Who wants to know about a war?
By Michael R. Allen
While the print and on-line media, as well as foreign outlets, have often reported the cold, hard truth within minutes of an event's happening, the television set still is home to sound-bites and interpretations of government spin. Even all-news channels provide no real fresh insight; they merely are aggrandized versions of the pap emanating from the non-cable networks.
As technology increases the Internet's speed, those looking for uncensored facts can get them hours before television anchors read the edited versions to the audience. Since most people lack the inclination to find the truth, the television media has the ability to mold opinion, and it does so at every turn. Most of its manipulation lies in what facts it refuses to mention, as it shows repeatedly.
We must remember that in 1998, when the United States bombed a pharmaceuticals plant in Sudan and some dwellings in Afghanistan, there were no interruptions on major networks. These stories barely made the ten o'clock news. When the stories were reported, the stories contained no mention of the fact that only innocent property had been destroyed. Only through so-called alternative media sources did the facts emerge -- though one suspects most Americans have yet to read of the Pentagon's blunders.
On December 16th, 1998, when the United States attacked Iraq, the networks did better by actually intruding into prime time to inform viewers of the bombings. Viewers briefly saw lights flashing across a green-tinted sky as our brave reporters told us of Iraq's evil ways. If any thinking person did fall for the American media's portrayal of the event, he ought to be declassified as "thinking." The media never explained the inconvenient facts that Iraq had not provoked the US military in any way, that the United Nations had been lagging in its inspections of Iraq until only recently, and that the attacks were largely directed by the United States (with only Britain coming to aid).
The slant of coverage in this attack was horribly one-sided. But what would one expect? The media were allowed to broadcast from Iraq at the behest of the US military. Americans are not allowed to visit Iraq for any reason, unless it's to help the US government disseminate its propaganda.
Though the public saw the start of the bombings live on television, within an hour live coverage ceased on non-cable outlets -- and was never resumed, though the US bombed Iraq as recently as last month! Of course, a new diversion came immediately after this: the impeachment of William Jefferson Clinton, President of the United States of America (unfortunately, not for his damned air strikes and bombings).
I will credit the networks with some extended coverage of the House debate. However, C-SPAN was still better, since it didn't feature voice-overs of talking heads who said exactly what one expected. The Senate's trial a month later was not covered even half as well, though. The debate was closed to the public, but when the public vote was taken, the networks yawned as their talking heads spoke over the voting. When the Senate finished both votes, live coverage ended.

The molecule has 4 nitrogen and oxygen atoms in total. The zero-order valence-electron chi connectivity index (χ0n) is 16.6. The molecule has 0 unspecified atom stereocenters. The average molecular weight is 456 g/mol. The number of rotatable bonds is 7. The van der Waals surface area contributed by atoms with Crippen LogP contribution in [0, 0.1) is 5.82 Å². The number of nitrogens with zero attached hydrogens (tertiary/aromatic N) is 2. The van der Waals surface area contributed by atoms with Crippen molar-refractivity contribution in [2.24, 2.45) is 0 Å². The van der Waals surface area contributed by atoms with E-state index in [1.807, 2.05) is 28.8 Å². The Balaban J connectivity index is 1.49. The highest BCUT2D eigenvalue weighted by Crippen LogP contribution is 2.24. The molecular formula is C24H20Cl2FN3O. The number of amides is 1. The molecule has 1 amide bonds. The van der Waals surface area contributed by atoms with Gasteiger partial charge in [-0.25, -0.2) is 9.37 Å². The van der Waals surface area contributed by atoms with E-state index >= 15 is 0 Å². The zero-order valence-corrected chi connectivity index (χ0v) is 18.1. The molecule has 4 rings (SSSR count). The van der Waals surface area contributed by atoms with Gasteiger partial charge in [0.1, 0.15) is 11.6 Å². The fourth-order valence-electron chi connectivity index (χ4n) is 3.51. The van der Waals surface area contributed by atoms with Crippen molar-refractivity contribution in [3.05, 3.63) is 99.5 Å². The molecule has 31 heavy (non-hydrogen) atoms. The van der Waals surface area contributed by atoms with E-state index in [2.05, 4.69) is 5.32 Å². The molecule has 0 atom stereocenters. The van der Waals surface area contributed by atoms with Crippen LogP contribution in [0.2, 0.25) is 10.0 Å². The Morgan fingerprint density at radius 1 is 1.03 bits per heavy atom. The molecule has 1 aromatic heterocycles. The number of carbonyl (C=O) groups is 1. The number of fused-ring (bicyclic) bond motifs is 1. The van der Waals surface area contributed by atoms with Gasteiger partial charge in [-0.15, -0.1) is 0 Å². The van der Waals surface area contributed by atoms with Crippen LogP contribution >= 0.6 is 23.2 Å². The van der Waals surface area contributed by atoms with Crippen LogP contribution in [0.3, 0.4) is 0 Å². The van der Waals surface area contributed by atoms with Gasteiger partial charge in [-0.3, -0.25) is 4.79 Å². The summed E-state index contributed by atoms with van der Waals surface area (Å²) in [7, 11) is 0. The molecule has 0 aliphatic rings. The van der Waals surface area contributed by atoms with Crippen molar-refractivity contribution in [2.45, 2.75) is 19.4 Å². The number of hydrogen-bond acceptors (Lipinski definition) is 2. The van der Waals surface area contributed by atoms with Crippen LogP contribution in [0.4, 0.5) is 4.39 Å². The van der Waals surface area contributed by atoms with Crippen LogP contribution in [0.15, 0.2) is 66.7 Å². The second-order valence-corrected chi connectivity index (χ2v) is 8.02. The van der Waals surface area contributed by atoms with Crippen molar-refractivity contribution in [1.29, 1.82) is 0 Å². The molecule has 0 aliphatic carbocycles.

The impeachment trial's outcome was not a surprise to me, but it deserved to be covered in toto. After all, how many presidents have been impeached in the lifetime of anyone alive today? Events such as impeachment of the president and bombing Iraq are of much greater importance to American citizens than the death of a famous citizen. It is only with knowledge of what is really going on that Americans can hold their government to account, which is precisely why the television media (and more timid print outlets) strive to keep the facts from the public.
When NATO intervened in Kosovo with American backing, there was extensive coverage -- of NATO press conferences. Never were viewers brought in to see the sham brokering of a "peace agreement" at Rambouillet. Never did viewers learn that NATO lost over eighty soldiers. Never were viewers shown dead children who had played with unexploded NATO cluster bombs. All viewers were shown was stock footage of destroyed homes in Kosovo said to belong to Albanians. The media did not present any facts that would result in their loss of favor by the government.
What accounts for the constant coverage of the Kennedy plane crash in July? There is the obvious reason why it was covered to the extreme, and that is the popular status of John Kennedy, Jr. A popular person like Kennedy will draw viewers to their screens. However, there is another reason the media would feature hours of analysis and news of one story: it is a story about a member of a family to which are attributed imperial qualities. The media, established in such a close relationship with the government, has an interest in honoring the Kennedys and not talking too much about war.
US television media is populated by men and women like Tom Brokaw and Barbara Walters, who are descendants of journalists or politicians or lawyers or other handmaidens to the state. It is rather predictable that these journalists would fawn over Kennedy-related stories. It is also predictable that they would laud good, old Cold War-style military actions. After all, the two go hand in hand.
For many uninformed citizens watching television, there is little questioning of what they see. Those who want the truth are already not watching network news. Those who have yet to learn the truth don't want bad news. Who wants to know about a war? What one doesn't know cannot hurt, right?
Michael R. Allen is editor in chief of the monthly SpinTech Magazine and a contributor to many other on-line publications.
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